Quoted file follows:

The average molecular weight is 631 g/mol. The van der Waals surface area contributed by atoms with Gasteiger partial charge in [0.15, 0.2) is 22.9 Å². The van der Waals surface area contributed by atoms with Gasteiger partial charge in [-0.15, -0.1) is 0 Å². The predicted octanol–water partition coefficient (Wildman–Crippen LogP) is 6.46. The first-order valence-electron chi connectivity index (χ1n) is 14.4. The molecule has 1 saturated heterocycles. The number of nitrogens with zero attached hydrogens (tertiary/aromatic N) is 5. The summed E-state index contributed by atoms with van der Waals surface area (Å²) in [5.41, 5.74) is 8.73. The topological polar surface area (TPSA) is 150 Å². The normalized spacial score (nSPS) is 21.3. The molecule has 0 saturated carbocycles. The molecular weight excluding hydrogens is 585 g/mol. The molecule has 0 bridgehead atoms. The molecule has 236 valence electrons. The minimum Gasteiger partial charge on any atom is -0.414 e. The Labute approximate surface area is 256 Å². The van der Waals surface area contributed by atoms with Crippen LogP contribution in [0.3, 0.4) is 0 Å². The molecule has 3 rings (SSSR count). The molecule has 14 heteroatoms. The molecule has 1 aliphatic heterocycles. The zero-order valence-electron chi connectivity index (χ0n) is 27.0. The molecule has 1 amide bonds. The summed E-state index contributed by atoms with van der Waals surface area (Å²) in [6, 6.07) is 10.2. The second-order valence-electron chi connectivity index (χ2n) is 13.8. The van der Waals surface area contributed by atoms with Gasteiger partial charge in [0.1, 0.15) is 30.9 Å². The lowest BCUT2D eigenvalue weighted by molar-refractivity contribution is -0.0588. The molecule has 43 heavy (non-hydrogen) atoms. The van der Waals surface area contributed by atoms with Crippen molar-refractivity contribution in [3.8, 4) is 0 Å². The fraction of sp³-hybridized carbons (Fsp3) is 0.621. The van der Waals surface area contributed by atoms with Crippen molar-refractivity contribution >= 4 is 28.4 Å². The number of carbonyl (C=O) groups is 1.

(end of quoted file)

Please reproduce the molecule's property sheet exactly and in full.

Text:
The average molecular weight is 631 g/mol. The van der Waals surface area contributed by atoms with Gasteiger partial charge in [0.15, 0.2) is 22.9 Å². The van der Waals surface area contributed by atoms with Gasteiger partial charge in [-0.15, -0.1) is 0 Å². The predicted octanol–water partition coefficient (Wildman–Crippen LogP) is 6.46. The first-order valence-electron chi connectivity index (χ1n) is 14.4. The molecule has 1 saturated heterocycles. The number of nitrogens with zero attached hydrogens (tertiary/aromatic N) is 5. The summed E-state index contributed by atoms with van der Waals surface area (Å²) in [5.41, 5.74) is 8.73. The topological polar surface area (TPSA) is 150 Å². The normalized spacial score (nSPS) is 21.3. The molecule has 0 saturated carbocycles. The molecular weight excluding hydrogens is 585 g/mol. The molecule has 0 bridgehead atoms. The molecule has 236 valence electrons. The minimum Gasteiger partial charge on any atom is -0.414 e. The Labute approximate surface area is 256 Å². The van der Waals surface area contributed by atoms with Crippen LogP contribution in [0.3, 0.4) is 0 Å². The molecule has 3 rings (SSSR count). The molecule has 14 heteroatoms. The molecule has 1 aliphatic heterocycles. The zero-order valence-electron chi connectivity index (χ0n) is 27.0. The molecule has 1 amide bonds. The summed E-state index contributed by atoms with van der Waals surface area (Å²) in [6, 6.07) is 10.2. The second-order valence-electron chi connectivity index (χ2n) is 13.8. The van der Waals surface area contributed by atoms with Gasteiger partial charge in [0.1, 0.15) is 30.9 Å². The lowest BCUT2D eigenvalue weighted by molar-refractivity contribution is -0.0588. The molecule has 43 heavy (non-hydrogen) atoms. The van der Waals surface area contributed by atoms with Crippen molar-refractivity contribution in [3.8, 4) is 0 Å². The fraction of sp³-hybridized carbons (Fsp3) is 0.621. The van der Waals surface area contributed by atoms with Crippen molar-refractivity contribution >= 4 is 28.4 Å². The number of carbonyl (C=O) groups is 1.